Run for your life: How running was pushed off the front page

May 6, 1954: Roger Bannister’s 4-minute mile leads news around the world. 

In the 1950’s, track and field events had huge followings, and national pride was on the line for every Olympic sport.

Times change.

If running has been pushed off the stage, that only means you can make a personal commitment to the essential exercise of walking. I want these columns to provide you incentives and methods to make walking a personal responsibility. Keep reading.

You could argue that running deserves higher status. It’s core to so many sports that everyone enjoys. Baseball, football, soccer, basketball — all require the fundamental ability to run. Nonetheless, spectators want home runs, touchdowns, goals and incredible feats even if they’re near misses. 

To appreciate running or track and field requires more insight than popular spectator sports. In contrast, the rules of baseball and football constantly change to broadcast more commercials. I rest my case.

For glory, money and excitement, running is a sad runner-up to most sports. Almost any sport is more exciting than watching a group of runners cover a given distance in the shortest time. I have a theory that running does not naturally connect with our competitive instinct.

I helped organize the “Kids Race” before the start of the Shelter Island 10K. Kids, grouped by age, lined up for a “race” of a couple hundred yards. Some would stop and wait for friends even a few feet from the finish. The group sense was more important than crossing the finish line.

I attended a high school where sports were football and everything else. The cross country team was not idolized in the halls; in fact, it wasn’t even recognized.

The only people who showed up at a cross country race were coaches and the runners. Running is a sport for nerds that brings people who have running skills but little or no interest in broader team sports. 

Career expectations (i.e., money) are a critical decision factor that parents often consider in encouraging their children’s participation in sports. All sports offer the potential for college scholarships.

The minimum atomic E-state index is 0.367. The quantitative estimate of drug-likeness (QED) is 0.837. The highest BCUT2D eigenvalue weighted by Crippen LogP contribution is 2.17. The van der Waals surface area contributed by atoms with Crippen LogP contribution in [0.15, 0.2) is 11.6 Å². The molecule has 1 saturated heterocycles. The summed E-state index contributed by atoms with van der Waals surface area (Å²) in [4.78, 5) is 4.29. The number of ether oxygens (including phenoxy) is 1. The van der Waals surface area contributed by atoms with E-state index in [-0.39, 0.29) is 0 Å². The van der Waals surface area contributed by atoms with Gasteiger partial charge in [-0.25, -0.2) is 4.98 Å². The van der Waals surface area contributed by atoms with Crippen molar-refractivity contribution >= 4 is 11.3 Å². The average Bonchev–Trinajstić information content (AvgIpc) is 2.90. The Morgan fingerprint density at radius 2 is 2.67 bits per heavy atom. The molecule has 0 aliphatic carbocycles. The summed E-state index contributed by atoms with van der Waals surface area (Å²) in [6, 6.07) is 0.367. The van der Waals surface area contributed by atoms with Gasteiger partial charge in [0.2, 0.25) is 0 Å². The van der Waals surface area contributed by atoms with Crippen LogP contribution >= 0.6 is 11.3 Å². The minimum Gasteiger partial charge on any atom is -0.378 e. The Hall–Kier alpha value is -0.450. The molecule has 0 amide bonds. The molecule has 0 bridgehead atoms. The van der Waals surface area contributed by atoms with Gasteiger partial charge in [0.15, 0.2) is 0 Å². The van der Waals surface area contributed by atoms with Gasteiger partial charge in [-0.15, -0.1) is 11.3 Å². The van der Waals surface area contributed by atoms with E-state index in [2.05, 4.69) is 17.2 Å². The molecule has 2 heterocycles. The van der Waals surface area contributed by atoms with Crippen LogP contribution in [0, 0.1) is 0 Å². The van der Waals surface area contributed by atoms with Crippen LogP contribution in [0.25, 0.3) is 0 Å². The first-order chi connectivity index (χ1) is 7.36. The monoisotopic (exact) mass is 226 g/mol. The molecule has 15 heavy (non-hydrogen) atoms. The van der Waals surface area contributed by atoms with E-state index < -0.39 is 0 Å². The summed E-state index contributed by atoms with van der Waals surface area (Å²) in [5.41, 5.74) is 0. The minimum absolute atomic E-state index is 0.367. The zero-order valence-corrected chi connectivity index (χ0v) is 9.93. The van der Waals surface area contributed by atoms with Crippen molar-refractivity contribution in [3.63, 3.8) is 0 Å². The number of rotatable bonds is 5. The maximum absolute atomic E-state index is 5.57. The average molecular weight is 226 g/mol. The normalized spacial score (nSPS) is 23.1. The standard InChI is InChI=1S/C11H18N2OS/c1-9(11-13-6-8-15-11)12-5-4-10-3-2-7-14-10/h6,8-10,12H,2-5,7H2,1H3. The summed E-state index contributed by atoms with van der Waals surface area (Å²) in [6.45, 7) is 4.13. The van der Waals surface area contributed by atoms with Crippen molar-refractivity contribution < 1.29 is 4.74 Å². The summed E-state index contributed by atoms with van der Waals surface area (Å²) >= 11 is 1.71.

If you do the math, the gap between high school to college to pro is astoundingly challenging to bridge. Runners avoid that issue. It’s almost impossible to make a professional career based on running. But outstanding runners can continue even at an elite status after education.

Those skilled in the broad array from rowing, water polo, fencing or wrestling etc., can continue their sports, but only with access to training facilities and supportive jobs or incredible dedication. The majority of Team USA in Tokyo this summer are in this class.

Finally, the lack of excitement is a factor. When people follow the basic warm-up, training and common sense, running and walking, even more so, is low risk compared to most other sports. If you’re concerned, yes, there are injuries in running.

Their frequency and severity rates are much lower than overall and a fraction of football. If safety is your concern, then stay in the water since swimmers have the lowest accident rates.

I am a runner. My love comes because of what it does for me, not the process of running. Running is not fun. In tennis, there is that perfect, down-the-line un-returnable shot or, in golf, that special drive. The joy of running is like bouncing a bowling ball off your foot.

It only comes when you stop.

For the sports we most admire, participation ends for most people by their early 30s. Then, they channel their interest to watching instead of doing. That’s a heck of a model for our Island with people living to a hundred!

These columns are a step to re-think the whole process. Regardless of your previous sports glory or lack of any, you can open a new career by walking today. We’ll show how and where.

All you must do is: Do it.